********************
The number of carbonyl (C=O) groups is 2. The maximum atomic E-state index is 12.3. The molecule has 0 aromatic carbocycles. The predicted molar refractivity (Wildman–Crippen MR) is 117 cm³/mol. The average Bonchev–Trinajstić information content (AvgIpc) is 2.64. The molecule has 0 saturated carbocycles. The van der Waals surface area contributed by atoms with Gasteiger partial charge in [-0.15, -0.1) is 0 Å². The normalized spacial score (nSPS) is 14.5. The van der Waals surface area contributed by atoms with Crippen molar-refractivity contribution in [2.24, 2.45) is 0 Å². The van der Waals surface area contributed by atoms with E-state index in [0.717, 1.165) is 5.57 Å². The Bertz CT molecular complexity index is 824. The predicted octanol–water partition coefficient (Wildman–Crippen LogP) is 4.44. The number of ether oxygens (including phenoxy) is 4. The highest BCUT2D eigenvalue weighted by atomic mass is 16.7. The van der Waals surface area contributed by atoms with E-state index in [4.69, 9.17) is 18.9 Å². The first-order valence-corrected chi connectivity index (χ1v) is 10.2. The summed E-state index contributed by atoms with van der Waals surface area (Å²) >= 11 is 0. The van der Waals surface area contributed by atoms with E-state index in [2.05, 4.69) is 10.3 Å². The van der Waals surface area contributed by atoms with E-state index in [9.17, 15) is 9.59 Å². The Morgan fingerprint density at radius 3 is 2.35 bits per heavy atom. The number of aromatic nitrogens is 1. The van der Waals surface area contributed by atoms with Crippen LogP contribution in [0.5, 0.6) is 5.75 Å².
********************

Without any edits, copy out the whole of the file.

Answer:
The number of carbonyl (C=O) groups is 2. The maximum atomic E-state index is 12.3. The molecule has 0 aromatic carbocycles. The predicted molar refractivity (Wildman–Crippen MR) is 117 cm³/mol. The average Bonchev–Trinajstić information content (AvgIpc) is 2.64. The molecule has 0 saturated carbocycles. The van der Waals surface area contributed by atoms with Gasteiger partial charge in [-0.15, -0.1) is 0 Å². The normalized spacial score (nSPS) is 14.5. The van der Waals surface area contributed by atoms with Crippen molar-refractivity contribution in [2.24, 2.45) is 0 Å². The van der Waals surface area contributed by atoms with E-state index in [0.717, 1.165) is 5.57 Å². The Bertz CT molecular complexity index is 824. The predicted octanol–water partition coefficient (Wildman–Crippen LogP) is 4.44. The number of ether oxygens (including phenoxy) is 4. The highest BCUT2D eigenvalue weighted by atomic mass is 16.7. The van der Waals surface area contributed by atoms with E-state index in [4.69, 9.17) is 18.9 Å². The first-order valence-corrected chi connectivity index (χ1v) is 10.2. The summed E-state index contributed by atoms with van der Waals surface area (Å²) >= 11 is 0. The van der Waals surface area contributed by atoms with E-state index in [2.05, 4.69) is 10.3 Å². The van der Waals surface area contributed by atoms with E-state index in [9.17, 15) is 9.59 Å². The Morgan fingerprint density at radius 3 is 2.35 bits per heavy atom. The number of aromatic nitrogens is 1. The van der Waals surface area contributed by atoms with Crippen LogP contribution in [0.5, 0.6) is 5.75 Å².